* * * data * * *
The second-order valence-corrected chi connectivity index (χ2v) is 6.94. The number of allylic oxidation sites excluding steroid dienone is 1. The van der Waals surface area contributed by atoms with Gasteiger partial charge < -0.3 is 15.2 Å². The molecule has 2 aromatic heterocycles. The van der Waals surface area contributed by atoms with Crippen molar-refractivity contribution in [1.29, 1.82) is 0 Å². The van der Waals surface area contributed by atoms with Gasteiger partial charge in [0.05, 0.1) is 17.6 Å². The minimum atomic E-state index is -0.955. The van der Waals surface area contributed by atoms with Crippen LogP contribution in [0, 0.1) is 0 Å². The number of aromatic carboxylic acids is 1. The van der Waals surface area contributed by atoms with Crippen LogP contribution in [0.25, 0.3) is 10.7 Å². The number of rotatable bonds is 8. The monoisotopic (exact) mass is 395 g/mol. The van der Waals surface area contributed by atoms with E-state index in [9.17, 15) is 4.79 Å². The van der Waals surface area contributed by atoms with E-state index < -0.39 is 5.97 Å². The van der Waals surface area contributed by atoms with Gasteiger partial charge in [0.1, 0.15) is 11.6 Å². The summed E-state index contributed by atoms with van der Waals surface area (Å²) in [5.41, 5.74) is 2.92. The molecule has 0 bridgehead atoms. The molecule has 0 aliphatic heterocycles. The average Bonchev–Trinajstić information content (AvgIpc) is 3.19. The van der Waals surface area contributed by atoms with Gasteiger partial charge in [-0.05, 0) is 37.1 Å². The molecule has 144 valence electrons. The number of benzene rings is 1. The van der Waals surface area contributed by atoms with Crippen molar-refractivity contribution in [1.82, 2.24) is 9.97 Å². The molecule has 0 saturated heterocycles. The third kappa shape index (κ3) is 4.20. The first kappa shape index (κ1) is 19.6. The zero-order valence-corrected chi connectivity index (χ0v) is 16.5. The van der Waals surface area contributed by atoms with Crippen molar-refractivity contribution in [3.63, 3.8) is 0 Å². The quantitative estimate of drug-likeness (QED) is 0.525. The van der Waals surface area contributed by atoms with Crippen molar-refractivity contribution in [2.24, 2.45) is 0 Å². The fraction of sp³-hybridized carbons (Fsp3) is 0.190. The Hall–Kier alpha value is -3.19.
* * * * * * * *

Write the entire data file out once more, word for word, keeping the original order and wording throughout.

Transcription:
The second-order valence-corrected chi connectivity index (χ2v) is 6.94. The number of allylic oxidation sites excluding steroid dienone is 1. The van der Waals surface area contributed by atoms with Gasteiger partial charge < -0.3 is 15.2 Å². The molecule has 2 aromatic heterocycles. The van der Waals surface area contributed by atoms with Crippen molar-refractivity contribution in [1.29, 1.82) is 0 Å². The van der Waals surface area contributed by atoms with Gasteiger partial charge in [0.05, 0.1) is 17.6 Å². The minimum atomic E-state index is -0.955. The van der Waals surface area contributed by atoms with Crippen LogP contribution in [0, 0.1) is 0 Å². The number of aromatic carboxylic acids is 1. The van der Waals surface area contributed by atoms with Crippen LogP contribution in [0.25, 0.3) is 10.7 Å². The number of rotatable bonds is 8. The monoisotopic (exact) mass is 395 g/mol. The van der Waals surface area contributed by atoms with E-state index in [9.17, 15) is 4.79 Å². The van der Waals surface area contributed by atoms with E-state index < -0.39 is 5.97 Å². The van der Waals surface area contributed by atoms with Gasteiger partial charge in [0.1, 0.15) is 11.6 Å². The summed E-state index contributed by atoms with van der Waals surface area (Å²) in [5.41, 5.74) is 2.92. The molecule has 0 bridgehead atoms. The molecule has 0 aliphatic heterocycles. The average Bonchev–Trinajstić information content (AvgIpc) is 3.19. The van der Waals surface area contributed by atoms with Gasteiger partial charge in [-0.05, 0) is 37.1 Å². The molecule has 144 valence electrons. The number of benzene rings is 1. The van der Waals surface area contributed by atoms with Crippen molar-refractivity contribution in [1.82, 2.24) is 9.97 Å². The molecule has 0 saturated heterocycles. The third kappa shape index (κ3) is 4.20. The first kappa shape index (κ1) is 19.6. The zero-order valence-corrected chi connectivity index (χ0v) is 16.5. The van der Waals surface area contributed by atoms with Crippen molar-refractivity contribution in [3.63, 3.8) is 0 Å². The quantitative estimate of drug-likeness (QED) is 0.525. The van der Waals surface area contributed by atoms with Crippen molar-refractivity contribution in [2.24, 2.45) is 0 Å². The fraction of sp³-hybridized carbons (Fsp3) is 0.190. The Hall–Kier alpha value is -3.19.